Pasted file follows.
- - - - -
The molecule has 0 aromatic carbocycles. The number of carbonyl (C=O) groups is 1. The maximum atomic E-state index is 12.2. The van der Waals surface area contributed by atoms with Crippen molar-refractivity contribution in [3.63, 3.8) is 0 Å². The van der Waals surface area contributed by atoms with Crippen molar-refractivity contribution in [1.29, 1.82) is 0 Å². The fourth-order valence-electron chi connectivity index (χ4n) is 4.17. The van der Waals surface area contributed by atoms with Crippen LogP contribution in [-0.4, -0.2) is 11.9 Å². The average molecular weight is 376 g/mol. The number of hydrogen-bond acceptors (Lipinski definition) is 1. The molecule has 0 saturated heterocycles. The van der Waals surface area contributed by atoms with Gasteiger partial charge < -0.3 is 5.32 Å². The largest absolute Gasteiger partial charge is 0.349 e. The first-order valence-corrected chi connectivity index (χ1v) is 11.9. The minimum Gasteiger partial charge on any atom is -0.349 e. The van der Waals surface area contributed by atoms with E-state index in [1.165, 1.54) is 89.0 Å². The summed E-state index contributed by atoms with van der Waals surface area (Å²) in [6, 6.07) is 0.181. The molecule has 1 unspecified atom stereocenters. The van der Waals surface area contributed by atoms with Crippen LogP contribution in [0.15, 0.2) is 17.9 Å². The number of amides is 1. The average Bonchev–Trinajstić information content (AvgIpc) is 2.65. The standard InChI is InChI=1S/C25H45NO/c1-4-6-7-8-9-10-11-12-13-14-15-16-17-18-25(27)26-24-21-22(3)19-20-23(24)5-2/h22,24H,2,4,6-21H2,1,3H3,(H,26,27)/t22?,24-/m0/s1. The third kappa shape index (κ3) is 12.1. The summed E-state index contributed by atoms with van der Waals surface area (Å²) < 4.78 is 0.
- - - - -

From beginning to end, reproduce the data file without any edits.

The molecule has 0 aromatic carbocycles. The number of carbonyl (C=O) groups is 1. The maximum atomic E-state index is 12.2. The van der Waals surface area contributed by atoms with Crippen molar-refractivity contribution in [3.63, 3.8) is 0 Å². The van der Waals surface area contributed by atoms with Crippen molar-refractivity contribution in [1.29, 1.82) is 0 Å². The fourth-order valence-electron chi connectivity index (χ4n) is 4.17. The van der Waals surface area contributed by atoms with Crippen LogP contribution in [-0.4, -0.2) is 11.9 Å². The average molecular weight is 376 g/mol. The number of hydrogen-bond acceptors (Lipinski definition) is 1. The molecule has 0 saturated heterocycles. The van der Waals surface area contributed by atoms with Gasteiger partial charge < -0.3 is 5.32 Å². The largest absolute Gasteiger partial charge is 0.349 e. The first-order valence-corrected chi connectivity index (χ1v) is 11.9. The minimum Gasteiger partial charge on any atom is -0.349 e. The van der Waals surface area contributed by atoms with E-state index in [1.165, 1.54) is 89.0 Å². The summed E-state index contributed by atoms with van der Waals surface area (Å²) in [6, 6.07) is 0.181. The molecule has 1 unspecified atom stereocenters. The van der Waals surface area contributed by atoms with Crippen LogP contribution in [0.15, 0.2) is 17.9 Å². The number of amides is 1. The average Bonchev–Trinajstić information content (AvgIpc) is 2.65. The standard InChI is InChI=1S/C25H45NO/c1-4-6-7-8-9-10-11-12-13-14-15-16-17-18-25(27)26-24-21-22(3)19-20-23(24)5-2/h22,24H,2,4,6-21H2,1,3H3,(H,26,27)/t22?,24-/m0/s1. The third kappa shape index (κ3) is 12.1. The summed E-state index contributed by atoms with van der Waals surface area (Å²) < 4.78 is 0.